Whenever you change a part of the brake system, you will need to bleed the brake system afterward.
This means removing all the air in the system. The reason you have to bleed the brakes is that air is compressible and if there is air in the system, then the brake pedal will feel soft. The reason the brake pedal will be soft and mushy is that the air will have to be pushed out of the way before the fluid can do what it is supposed to do.
This can be dangerous because it means that it will take longer to stop. Most of the time bleeding brakes isn’t too hard, but what if air gets in the ABS Module. Well, bleeding the ABS module can be a bit more of a challenge, but this article will explain how to do it.
How to bleed brakes?
Before going into how to bleed the ABS module, we will first briefly explain how to bleed the brakes. This is because you might think you have air in the module, but it is really in another part of the system. It is best to make sure that the rest of the system is free of air first before trying to bleed the ABS module because bleeding the ABS module can be a challenge for someone to do on their own. For bleeding the air out of the brake system itself, it also helps to have a partner.
The way you bleed air out of the brake system is by opening the bleeder valves at the proper time. You want to make sure you have clean fluid ready first though before bleeding the lines however you want to open all the bleeder valves and let them drain. You also want to suck out all the old fluid from the master cylinder. Once the master cylinder is empty, you can add in new fluid. To get the rest of the old fluid in the air out though you will need a partner to make it easier.
You put the hose that you are bleeding into some fresh brake fluid. Then you have your helper depress the brake pedal with enough force to stop at a light. After they depress the brake you loosen the bleeding valve a quarter turn. This will suck new fluid in and cause some old fluid to come out once old fluid stops coming out close the bleeder and have the person lift their foot off the brake. You repeat this process until fresh, clean fluid comes from the system.
Depending on the vehicle you will want to start with a certain brake line either the front or the back. This is due to how the system is set up, and there is the most efficient way to bleed the system. You will have to look up the information depending on the make, model, and year of your car. If bleeding the brake system like this though doesn’t fix the problem of mushy brakes though or you know the ABS module has air in it, then you will have to bleed it.
Bleeding ABS Module
Bleeding the ABS module is more of a challenge than just bleeding the brake system because the ABS module has a lot of chambers and moving parts in it. Most ABS modules do have bleeding valves, but a lot of times these aren’t enough to get all the air out. Depending on where the air is trapped though will determine how hard it is to bleed the ABS module.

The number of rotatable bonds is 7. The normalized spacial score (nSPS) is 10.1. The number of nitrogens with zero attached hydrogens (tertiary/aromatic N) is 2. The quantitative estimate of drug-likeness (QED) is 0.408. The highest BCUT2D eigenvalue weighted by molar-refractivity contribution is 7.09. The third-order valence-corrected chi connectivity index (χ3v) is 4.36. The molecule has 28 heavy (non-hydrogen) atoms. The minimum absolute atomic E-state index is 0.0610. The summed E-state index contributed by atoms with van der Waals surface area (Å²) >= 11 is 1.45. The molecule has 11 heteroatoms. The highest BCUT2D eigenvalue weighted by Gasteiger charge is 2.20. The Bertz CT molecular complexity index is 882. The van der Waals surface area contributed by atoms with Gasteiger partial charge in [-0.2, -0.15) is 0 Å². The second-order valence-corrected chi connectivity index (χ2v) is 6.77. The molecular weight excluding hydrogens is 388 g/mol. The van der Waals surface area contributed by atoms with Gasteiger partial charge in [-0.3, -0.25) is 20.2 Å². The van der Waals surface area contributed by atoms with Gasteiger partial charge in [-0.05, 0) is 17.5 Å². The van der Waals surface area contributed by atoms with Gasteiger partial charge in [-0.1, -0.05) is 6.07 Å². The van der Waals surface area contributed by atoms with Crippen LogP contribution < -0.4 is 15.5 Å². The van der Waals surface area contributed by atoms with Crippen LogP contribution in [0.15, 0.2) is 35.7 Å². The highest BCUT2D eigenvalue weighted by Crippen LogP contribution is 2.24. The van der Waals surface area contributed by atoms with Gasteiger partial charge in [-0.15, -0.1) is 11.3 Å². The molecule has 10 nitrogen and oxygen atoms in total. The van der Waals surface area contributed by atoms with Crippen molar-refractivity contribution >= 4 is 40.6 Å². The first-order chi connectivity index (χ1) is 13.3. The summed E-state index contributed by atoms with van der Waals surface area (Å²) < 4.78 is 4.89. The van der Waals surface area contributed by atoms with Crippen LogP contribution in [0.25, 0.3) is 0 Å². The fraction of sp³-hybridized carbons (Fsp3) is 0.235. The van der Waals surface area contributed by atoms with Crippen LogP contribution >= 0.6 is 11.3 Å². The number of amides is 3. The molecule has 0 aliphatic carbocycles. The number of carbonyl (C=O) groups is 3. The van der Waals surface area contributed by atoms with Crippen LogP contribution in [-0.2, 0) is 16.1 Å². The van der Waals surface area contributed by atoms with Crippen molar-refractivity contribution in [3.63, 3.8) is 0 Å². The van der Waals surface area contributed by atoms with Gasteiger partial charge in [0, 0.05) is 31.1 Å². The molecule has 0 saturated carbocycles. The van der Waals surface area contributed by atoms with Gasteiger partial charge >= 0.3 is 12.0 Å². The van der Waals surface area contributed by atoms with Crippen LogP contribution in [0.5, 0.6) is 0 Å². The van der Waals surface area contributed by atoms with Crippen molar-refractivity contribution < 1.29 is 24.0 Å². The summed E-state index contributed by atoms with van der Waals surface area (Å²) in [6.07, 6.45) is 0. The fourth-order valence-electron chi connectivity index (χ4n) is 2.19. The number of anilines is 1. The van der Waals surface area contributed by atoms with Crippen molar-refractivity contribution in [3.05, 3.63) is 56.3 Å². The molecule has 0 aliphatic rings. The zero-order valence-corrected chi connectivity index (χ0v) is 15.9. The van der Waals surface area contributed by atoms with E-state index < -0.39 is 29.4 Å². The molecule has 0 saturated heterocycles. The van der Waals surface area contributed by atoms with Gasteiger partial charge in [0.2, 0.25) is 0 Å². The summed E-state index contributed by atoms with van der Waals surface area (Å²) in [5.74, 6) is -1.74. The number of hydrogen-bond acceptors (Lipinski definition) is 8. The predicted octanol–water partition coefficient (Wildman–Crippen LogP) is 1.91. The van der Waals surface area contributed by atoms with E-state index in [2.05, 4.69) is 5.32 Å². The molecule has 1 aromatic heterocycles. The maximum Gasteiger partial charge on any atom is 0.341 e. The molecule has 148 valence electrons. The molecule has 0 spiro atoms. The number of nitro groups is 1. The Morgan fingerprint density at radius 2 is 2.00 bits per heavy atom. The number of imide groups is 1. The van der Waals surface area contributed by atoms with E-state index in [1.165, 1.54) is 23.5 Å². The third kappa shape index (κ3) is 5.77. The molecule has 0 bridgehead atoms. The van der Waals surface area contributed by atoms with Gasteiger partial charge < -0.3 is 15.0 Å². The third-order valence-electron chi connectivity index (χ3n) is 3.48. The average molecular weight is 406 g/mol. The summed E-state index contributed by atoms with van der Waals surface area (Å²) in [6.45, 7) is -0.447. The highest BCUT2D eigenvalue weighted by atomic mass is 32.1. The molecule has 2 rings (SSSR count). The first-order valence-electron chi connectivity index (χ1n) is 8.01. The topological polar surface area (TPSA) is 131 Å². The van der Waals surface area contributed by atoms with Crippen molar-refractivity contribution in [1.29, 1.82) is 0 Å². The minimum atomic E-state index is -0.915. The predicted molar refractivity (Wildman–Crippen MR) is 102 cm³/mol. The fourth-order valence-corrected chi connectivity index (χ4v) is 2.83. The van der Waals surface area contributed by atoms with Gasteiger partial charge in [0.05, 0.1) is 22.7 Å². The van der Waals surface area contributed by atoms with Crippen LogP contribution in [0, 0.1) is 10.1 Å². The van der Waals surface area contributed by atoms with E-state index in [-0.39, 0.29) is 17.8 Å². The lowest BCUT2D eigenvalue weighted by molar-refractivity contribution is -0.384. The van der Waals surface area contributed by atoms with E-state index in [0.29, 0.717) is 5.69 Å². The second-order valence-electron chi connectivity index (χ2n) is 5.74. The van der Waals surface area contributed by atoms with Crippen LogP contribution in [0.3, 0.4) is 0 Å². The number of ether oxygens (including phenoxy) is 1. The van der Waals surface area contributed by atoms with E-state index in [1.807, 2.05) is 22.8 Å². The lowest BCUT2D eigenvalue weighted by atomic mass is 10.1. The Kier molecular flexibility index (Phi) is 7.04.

The first thing to do to bleed the ABS module is to start the car or turn the key to where the battery is on. Then you need to depress the brake pedal.
It is important the system is under pressure before doing this to help force the air out. After the brake pedal is depressed to loosen the brake sensor.
This will cause lights to come on the dash which is what is supposed to happen. After you loosen it to keep the brake depressed and tighten it back. This should allow the air out and cause the lights to go off.
If the air is trapped farther in the system though you will need a special tool to get the air out, different vehicles require different dealer tools that plug into the OBD2 port. Some OBD2 scanners can do the same thing.
The tool cycles the different valves while the brakes are under pressure to help allow air to come out. Then the new brake fluid can go in which in turn forces more air out.
After using a tool to cycle the valves, you will then need to bleed the brake lines again manually. That is because most of the air out of the ABS module is going to go into them.
Can you do it at home?
So, this leads to the question of can you bleed the ABS module at home? Well, the answer is yes you technically can, but it is hard.
That is because the special tool that is required is expensive. You can buy one and like has been mentioned the top of the line OBD2 scanners can also normally do what is required, but it is costly.
Also, it is hard to do at home because in order to get to the bleeding valves on the ABS module you will normally need the car in the air.
This is because it can be a tight squeeze to get a wrench to it. It can even be a challenge to manually bleed the rest of the brake system at home for the same reason.
Sometimes ramps are enough to allow you to get to what you need to, but space can be a challenge bleeding brakes at home without the car in the air.
So, now you know how to bleed the ABS module yourself at home, however, you also now know that it is a hard task to do at home. That is because it can be hard to reach the bleeder valves with the car on the ground and also that it takes a special tool to cycle the valves in the ABS module to let the air out. You also know that before bleeding the ABS module that you should bleed the rest of the brakes to just make sure the air isn’t in them and also to bleed the rest of the brakes after bleeding the ABS module since air from the module will go into them. If you can get the equipment to bleed your brakes and the ABS module at home, then you can do it to save money, however, if you don’t work on cars a lot you might just want to let a shop bleed your ABS module since it requires a special tool. Now you know all you need to know though so you can make the best decision you can when it comes to bleeding your brakes the next time you get air in them.